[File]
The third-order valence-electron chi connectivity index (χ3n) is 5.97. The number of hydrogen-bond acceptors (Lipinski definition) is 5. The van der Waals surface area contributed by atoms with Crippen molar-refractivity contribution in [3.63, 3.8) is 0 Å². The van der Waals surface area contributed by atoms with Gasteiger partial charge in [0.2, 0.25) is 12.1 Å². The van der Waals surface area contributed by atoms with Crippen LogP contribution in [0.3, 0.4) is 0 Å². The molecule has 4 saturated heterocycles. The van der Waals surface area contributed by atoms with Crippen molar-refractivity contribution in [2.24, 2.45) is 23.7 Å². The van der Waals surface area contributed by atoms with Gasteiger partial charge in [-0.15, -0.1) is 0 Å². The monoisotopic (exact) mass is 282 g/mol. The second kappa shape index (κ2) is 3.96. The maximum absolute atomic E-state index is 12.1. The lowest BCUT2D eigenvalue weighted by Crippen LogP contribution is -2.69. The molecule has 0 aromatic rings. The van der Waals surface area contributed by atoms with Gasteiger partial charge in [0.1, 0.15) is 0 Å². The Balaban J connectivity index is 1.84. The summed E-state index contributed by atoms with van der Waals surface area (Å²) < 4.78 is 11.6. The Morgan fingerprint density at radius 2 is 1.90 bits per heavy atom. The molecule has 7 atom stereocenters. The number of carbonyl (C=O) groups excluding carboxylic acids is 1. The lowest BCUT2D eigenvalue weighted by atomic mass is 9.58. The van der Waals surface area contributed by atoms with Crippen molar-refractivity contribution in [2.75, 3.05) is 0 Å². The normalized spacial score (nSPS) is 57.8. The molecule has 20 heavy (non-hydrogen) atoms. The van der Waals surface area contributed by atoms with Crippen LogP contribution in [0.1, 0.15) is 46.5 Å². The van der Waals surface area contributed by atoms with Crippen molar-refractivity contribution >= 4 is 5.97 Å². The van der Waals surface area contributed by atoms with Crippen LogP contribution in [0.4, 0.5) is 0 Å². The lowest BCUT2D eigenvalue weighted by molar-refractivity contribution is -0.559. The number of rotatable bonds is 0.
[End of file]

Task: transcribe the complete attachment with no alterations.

The third-order valence-electron chi connectivity index (χ3n) is 5.97. The number of hydrogen-bond acceptors (Lipinski definition) is 5. The van der Waals surface area contributed by atoms with Crippen molar-refractivity contribution in [3.63, 3.8) is 0 Å². The van der Waals surface area contributed by atoms with Gasteiger partial charge in [0.2, 0.25) is 12.1 Å². The van der Waals surface area contributed by atoms with Crippen LogP contribution in [0.3, 0.4) is 0 Å². The molecule has 4 saturated heterocycles. The van der Waals surface area contributed by atoms with Crippen molar-refractivity contribution in [2.24, 2.45) is 23.7 Å². The van der Waals surface area contributed by atoms with Gasteiger partial charge in [-0.15, -0.1) is 0 Å². The monoisotopic (exact) mass is 282 g/mol. The second kappa shape index (κ2) is 3.96. The maximum absolute atomic E-state index is 12.1. The lowest BCUT2D eigenvalue weighted by Crippen LogP contribution is -2.69. The molecule has 0 aromatic rings. The van der Waals surface area contributed by atoms with Gasteiger partial charge in [0.1, 0.15) is 0 Å². The Balaban J connectivity index is 1.84. The summed E-state index contributed by atoms with van der Waals surface area (Å²) < 4.78 is 11.6. The Morgan fingerprint density at radius 2 is 1.90 bits per heavy atom. The molecule has 7 atom stereocenters. The number of carbonyl (C=O) groups excluding carboxylic acids is 1. The lowest BCUT2D eigenvalue weighted by atomic mass is 9.58. The van der Waals surface area contributed by atoms with Crippen molar-refractivity contribution in [2.75, 3.05) is 0 Å². The normalized spacial score (nSPS) is 57.8. The molecule has 20 heavy (non-hydrogen) atoms. The van der Waals surface area contributed by atoms with Crippen LogP contribution in [0.1, 0.15) is 46.5 Å². The van der Waals surface area contributed by atoms with Crippen molar-refractivity contribution >= 4 is 5.97 Å². The van der Waals surface area contributed by atoms with Crippen LogP contribution in [0.4, 0.5) is 0 Å². The lowest BCUT2D eigenvalue weighted by molar-refractivity contribution is -0.559. The number of rotatable bonds is 0.